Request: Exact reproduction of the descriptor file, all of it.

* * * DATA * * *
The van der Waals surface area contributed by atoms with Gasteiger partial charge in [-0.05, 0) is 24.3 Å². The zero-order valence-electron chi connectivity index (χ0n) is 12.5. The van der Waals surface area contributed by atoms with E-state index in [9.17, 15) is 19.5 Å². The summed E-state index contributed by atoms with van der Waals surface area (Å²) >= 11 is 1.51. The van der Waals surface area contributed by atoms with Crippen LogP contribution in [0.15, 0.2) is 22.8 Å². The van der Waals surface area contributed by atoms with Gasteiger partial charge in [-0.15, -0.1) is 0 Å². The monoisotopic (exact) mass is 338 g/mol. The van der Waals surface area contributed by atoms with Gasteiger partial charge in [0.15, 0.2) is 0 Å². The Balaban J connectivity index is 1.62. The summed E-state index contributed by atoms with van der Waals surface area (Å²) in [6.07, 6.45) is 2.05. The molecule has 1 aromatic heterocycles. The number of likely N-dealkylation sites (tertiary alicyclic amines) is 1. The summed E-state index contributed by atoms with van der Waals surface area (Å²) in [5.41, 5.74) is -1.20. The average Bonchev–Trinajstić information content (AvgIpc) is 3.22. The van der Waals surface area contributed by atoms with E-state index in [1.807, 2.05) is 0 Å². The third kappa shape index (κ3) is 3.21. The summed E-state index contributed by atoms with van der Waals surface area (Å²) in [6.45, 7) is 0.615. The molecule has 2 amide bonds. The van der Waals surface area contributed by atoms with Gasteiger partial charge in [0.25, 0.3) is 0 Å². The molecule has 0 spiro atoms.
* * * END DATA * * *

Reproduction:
The van der Waals surface area contributed by atoms with Gasteiger partial charge in [-0.05, 0) is 24.3 Å². The zero-order valence-electron chi connectivity index (χ0n) is 12.5. The van der Waals surface area contributed by atoms with E-state index in [9.17, 15) is 19.5 Å². The summed E-state index contributed by atoms with van der Waals surface area (Å²) >= 11 is 1.51. The van der Waals surface area contributed by atoms with Crippen LogP contribution in [0.15, 0.2) is 22.8 Å². The van der Waals surface area contributed by atoms with Gasteiger partial charge in [-0.15, -0.1) is 0 Å². The monoisotopic (exact) mass is 338 g/mol. The van der Waals surface area contributed by atoms with Gasteiger partial charge in [0.15, 0.2) is 0 Å². The Balaban J connectivity index is 1.62. The summed E-state index contributed by atoms with van der Waals surface area (Å²) in [6.07, 6.45) is 2.05. The molecule has 1 aromatic heterocycles. The number of likely N-dealkylation sites (tertiary alicyclic amines) is 1. The summed E-state index contributed by atoms with van der Waals surface area (Å²) in [5.41, 5.74) is -1.20. The average Bonchev–Trinajstić information content (AvgIpc) is 3.22. The van der Waals surface area contributed by atoms with E-state index in [1.807, 2.05) is 0 Å². The third kappa shape index (κ3) is 3.21. The summed E-state index contributed by atoms with van der Waals surface area (Å²) in [6.45, 7) is 0.615. The molecule has 2 amide bonds. The van der Waals surface area contributed by atoms with Gasteiger partial charge in [0.25, 0.3) is 0 Å². The molecule has 0 spiro atoms.